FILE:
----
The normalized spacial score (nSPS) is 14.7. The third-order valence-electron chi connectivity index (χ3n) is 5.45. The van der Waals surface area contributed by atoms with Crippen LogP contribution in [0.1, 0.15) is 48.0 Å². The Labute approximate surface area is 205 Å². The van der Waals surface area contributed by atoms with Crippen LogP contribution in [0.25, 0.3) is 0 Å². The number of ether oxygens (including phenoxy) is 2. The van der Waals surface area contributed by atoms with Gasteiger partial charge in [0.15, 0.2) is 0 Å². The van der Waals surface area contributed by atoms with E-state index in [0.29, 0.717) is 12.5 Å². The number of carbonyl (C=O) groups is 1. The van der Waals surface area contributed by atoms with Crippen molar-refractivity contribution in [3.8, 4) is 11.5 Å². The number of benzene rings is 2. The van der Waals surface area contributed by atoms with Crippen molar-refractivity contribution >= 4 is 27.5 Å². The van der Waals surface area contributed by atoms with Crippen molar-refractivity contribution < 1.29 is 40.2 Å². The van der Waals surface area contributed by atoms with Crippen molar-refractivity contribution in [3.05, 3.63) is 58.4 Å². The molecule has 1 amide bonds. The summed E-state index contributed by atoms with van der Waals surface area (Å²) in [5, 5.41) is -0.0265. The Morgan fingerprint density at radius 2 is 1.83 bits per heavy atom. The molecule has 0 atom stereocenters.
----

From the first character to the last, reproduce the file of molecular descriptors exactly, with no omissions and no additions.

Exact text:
The normalized spacial score (nSPS) is 14.7. The third-order valence-electron chi connectivity index (χ3n) is 5.45. The van der Waals surface area contributed by atoms with Crippen LogP contribution in [0.1, 0.15) is 48.0 Å². The Labute approximate surface area is 205 Å². The van der Waals surface area contributed by atoms with Crippen LogP contribution in [0.25, 0.3) is 0 Å². The number of ether oxygens (including phenoxy) is 2. The van der Waals surface area contributed by atoms with Gasteiger partial charge in [0.15, 0.2) is 0 Å². The van der Waals surface area contributed by atoms with E-state index in [0.29, 0.717) is 12.5 Å². The number of carbonyl (C=O) groups is 1. The van der Waals surface area contributed by atoms with Crippen molar-refractivity contribution in [3.8, 4) is 11.5 Å². The number of benzene rings is 2. The van der Waals surface area contributed by atoms with Crippen molar-refractivity contribution >= 4 is 27.5 Å². The van der Waals surface area contributed by atoms with Crippen molar-refractivity contribution < 1.29 is 40.2 Å². The van der Waals surface area contributed by atoms with Crippen molar-refractivity contribution in [3.05, 3.63) is 58.4 Å². The molecule has 1 amide bonds. The summed E-state index contributed by atoms with van der Waals surface area (Å²) in [5, 5.41) is -0.0265. The Morgan fingerprint density at radius 2 is 1.83 bits per heavy atom. The molecule has 0 atom stereocenters.